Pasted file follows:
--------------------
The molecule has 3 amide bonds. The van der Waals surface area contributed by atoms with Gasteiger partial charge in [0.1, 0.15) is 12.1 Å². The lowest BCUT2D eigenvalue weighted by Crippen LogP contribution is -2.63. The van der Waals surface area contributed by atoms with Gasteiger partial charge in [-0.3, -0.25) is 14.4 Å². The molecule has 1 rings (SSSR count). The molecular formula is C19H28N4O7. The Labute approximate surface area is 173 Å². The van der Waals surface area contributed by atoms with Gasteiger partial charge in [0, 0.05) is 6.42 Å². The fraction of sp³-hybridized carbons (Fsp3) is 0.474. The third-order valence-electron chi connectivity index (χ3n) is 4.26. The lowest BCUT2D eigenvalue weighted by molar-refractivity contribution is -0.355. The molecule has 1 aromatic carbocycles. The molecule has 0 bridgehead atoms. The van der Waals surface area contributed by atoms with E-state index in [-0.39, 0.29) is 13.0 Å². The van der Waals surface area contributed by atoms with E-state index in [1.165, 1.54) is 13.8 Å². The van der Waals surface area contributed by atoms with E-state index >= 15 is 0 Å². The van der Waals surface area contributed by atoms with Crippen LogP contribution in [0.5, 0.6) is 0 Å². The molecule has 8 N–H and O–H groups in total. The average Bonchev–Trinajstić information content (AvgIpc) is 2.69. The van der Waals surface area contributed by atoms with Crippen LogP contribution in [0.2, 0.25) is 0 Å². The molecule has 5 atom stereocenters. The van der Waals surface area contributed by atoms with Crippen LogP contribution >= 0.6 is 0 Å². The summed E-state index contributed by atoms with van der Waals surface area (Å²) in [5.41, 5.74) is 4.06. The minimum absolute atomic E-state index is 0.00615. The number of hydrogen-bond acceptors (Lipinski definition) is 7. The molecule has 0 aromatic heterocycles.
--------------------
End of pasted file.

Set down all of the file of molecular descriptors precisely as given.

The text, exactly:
The molecule has 3 amide bonds. The van der Waals surface area contributed by atoms with Gasteiger partial charge in [0.1, 0.15) is 12.1 Å². The lowest BCUT2D eigenvalue weighted by Crippen LogP contribution is -2.63. The van der Waals surface area contributed by atoms with Gasteiger partial charge in [-0.3, -0.25) is 14.4 Å². The molecule has 1 rings (SSSR count). The molecular formula is C19H28N4O7. The Labute approximate surface area is 173 Å². The van der Waals surface area contributed by atoms with Gasteiger partial charge in [0, 0.05) is 6.42 Å². The fraction of sp³-hybridized carbons (Fsp3) is 0.474. The third-order valence-electron chi connectivity index (χ3n) is 4.26. The lowest BCUT2D eigenvalue weighted by molar-refractivity contribution is -0.355. The molecule has 1 aromatic carbocycles. The molecule has 0 bridgehead atoms. The van der Waals surface area contributed by atoms with E-state index in [-0.39, 0.29) is 13.0 Å². The van der Waals surface area contributed by atoms with E-state index in [1.165, 1.54) is 13.8 Å². The van der Waals surface area contributed by atoms with E-state index >= 15 is 0 Å². The van der Waals surface area contributed by atoms with Crippen LogP contribution in [0.5, 0.6) is 0 Å². The molecule has 8 N–H and O–H groups in total. The average Bonchev–Trinajstić information content (AvgIpc) is 2.69. The van der Waals surface area contributed by atoms with Crippen LogP contribution in [0.2, 0.25) is 0 Å². The molecule has 5 atom stereocenters. The van der Waals surface area contributed by atoms with Crippen LogP contribution >= 0.6 is 0 Å². The summed E-state index contributed by atoms with van der Waals surface area (Å²) in [5.41, 5.74) is 4.06. The minimum absolute atomic E-state index is 0.00615. The number of hydrogen-bond acceptors (Lipinski definition) is 7. The molecule has 0 aromatic heterocycles.